A luxury tax is a tax that’s levied on certain purchases over a specific price that aren’t considered to be necessities in life. As the name suggests, these items are considered luxury items. You may never have to pay this tax because you always have the option of not buying an item that may be subject to it.
Definition and Example of a Luxury Tax
A luxury tax is a type of sales tax that applies only to certain goods or services. It focuses on high-cost items, such as jewelry and expensive vehicles like boats and airplanes. They may come with a luxury sales tax because they are considered to be unnecessary purchases. A luxury tax could be paid by vendors and may or may not be passed on to the consumer.
In 1991, Congress enacted a 10% federal luxury tax on the first sales price of a number of items that sold for more than a specific amount:
- Furs and jewelry that sold for $10,000 or more
- Vehicles that sold for $30,000 or more
- Boats that cost more than $100,000
- Aircraft with price tags of more than $250,000
The Omnibus Budget Reconciliation Act repealed this tax in 1993, and it was phased out by 2003.
A luxury tax is widely considered to be a progressive tax because it focuses on a certain demographic of wealthy taxpayers, and only applies to purchases that are likely to be made by high earners who can afford them.
How a Luxury Tax Works
A luxury tax is a percentage that’s added to the purchase price of an applicable product. You don’t have to concern yourself with paying it unless you make that particular type of purchase. The federal government doesn’t collect a sales tax, only states do.
For example, New Jersey imposes a one-time 0.4% surcharge on vehicles that cost more than $45,000 or that have a fuel efficiency rating of less than 19 miles per gallon. So let’s say you purchased a luxury vehicle with a sticker price of $50,000 in New Jersey. You’d pay 0.4% extra on that car since it’s more than $45,000, plus any other state sales taxes and fees.
Revenues generated by the tax are distributed across various government programs that benefit the population at large, not just those individuals that can afford to make purchases that would trigger the tax. Supporters of the tax often argue that it also bolsters the U.S. auto industry because many of these high-priced cars are imported from other countries.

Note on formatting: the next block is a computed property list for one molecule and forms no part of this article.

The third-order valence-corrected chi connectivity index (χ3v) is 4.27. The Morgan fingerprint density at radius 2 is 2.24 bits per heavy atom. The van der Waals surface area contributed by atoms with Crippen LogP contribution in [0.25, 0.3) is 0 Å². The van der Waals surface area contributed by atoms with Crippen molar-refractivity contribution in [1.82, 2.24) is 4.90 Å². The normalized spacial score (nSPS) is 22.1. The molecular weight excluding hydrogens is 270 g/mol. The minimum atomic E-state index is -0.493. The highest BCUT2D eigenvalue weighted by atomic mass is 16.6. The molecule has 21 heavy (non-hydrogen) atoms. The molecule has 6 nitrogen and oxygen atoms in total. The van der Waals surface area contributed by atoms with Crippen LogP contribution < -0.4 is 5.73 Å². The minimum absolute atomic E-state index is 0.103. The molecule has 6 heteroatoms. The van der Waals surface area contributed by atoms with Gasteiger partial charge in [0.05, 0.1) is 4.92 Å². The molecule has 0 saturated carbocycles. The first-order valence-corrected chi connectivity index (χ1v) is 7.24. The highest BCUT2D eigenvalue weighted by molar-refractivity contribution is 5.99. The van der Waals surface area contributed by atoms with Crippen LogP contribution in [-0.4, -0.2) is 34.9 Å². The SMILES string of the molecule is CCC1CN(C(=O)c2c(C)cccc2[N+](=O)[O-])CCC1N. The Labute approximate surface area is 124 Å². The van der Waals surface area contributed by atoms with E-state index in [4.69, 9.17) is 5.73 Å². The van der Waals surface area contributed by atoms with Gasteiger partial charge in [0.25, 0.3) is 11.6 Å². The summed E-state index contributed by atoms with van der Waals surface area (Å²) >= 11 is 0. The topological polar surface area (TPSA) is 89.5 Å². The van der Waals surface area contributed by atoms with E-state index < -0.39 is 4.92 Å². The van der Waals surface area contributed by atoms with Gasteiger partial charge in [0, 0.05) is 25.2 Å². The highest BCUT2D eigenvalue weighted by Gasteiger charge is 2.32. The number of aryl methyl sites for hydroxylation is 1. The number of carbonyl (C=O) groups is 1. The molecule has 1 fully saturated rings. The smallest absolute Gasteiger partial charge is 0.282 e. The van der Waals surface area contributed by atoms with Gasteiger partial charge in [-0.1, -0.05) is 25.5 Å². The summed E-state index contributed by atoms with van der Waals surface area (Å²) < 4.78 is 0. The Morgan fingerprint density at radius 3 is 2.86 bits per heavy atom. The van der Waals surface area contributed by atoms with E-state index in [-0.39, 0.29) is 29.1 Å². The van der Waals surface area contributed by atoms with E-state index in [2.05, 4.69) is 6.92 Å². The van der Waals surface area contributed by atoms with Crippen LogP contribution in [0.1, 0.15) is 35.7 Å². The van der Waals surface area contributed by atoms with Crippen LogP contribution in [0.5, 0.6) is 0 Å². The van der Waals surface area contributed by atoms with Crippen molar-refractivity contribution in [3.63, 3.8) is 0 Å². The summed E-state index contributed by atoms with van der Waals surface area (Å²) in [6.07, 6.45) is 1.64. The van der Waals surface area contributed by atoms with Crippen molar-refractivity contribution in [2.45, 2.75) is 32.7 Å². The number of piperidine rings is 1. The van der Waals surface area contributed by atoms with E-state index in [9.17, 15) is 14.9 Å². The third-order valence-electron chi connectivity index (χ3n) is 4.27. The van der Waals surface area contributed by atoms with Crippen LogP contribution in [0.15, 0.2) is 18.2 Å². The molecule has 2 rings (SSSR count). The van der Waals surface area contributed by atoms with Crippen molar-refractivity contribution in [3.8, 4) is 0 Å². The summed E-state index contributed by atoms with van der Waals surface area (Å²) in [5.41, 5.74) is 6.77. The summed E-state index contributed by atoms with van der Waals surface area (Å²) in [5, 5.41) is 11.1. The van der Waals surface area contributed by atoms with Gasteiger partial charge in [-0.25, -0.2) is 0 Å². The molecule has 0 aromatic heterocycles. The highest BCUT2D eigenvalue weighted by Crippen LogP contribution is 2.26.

How Much Are Luxury Taxes?
The federal government had a luxury tax on expensive cars, furs, jewelry and more back in the early 1990s. It was 10% until it was repealed. It then only applied to cars at a rate of 3%, until it was phased out. That rate expired as of Jan. 1, 2003.
However, there may be a luxury tax imposed by your state or municipality, and state luxury taxes are not necessarily just imposed on vehicles.
For example, you’ll pay a tax of 9.625% for an alcoholic beverage bought on the premises of a casino in Atlantic City, New Jersey because ordering a glass at a drinking, dining, or gaming establishment would be considered a luxury. If you bought a bottle of wine at a liquor store instead, you’d pay only the state’s Sales and Use Tax.
Check your state’s taxation website to find out if the state, any of its municipalities, or even the counties impose any type of luxury tax.
Criticism of Luxury Taxes
Critics of the luxury tax argue that it has a damaging effect on the market for luxury goods, and that it can’t be relied upon to generate necessary revenues. The tax may depend too much on personal choice. Consumers can simply opt not to make purchases that would incur a luxury tax.
The federal government figured this out with the 1991 luxury tax of 10%. The tax was imposed with the expectation that it would raise about $9 billion in revenues. In reality, it brought in negligible tax dollars and it was eliminated just a couple of years later.
Consumers simply changed their buying habits in response to the tax. They bought slightly used yachts rather than brand new ones to dodge the tax, and as a result, the yacht industry suffered significantly in the early 1990s.
- A luxury tax is a tax that’s imposed as a percentage of a purchase price over a certain threshold.
- The tax is specifically aimed at “luxury” purchases, those that are not considered essential or necessary to daily life.
- The federal government imposed a luxury tax in 1991 on boats, autos, private planes, and jewelry, but the tax was repealed just two years later when it adversely impacted certain industries.
- Critics of the luxury tax claim it is an unreliable source of revenue because consumers have the right to simply not buy products that are subject to it.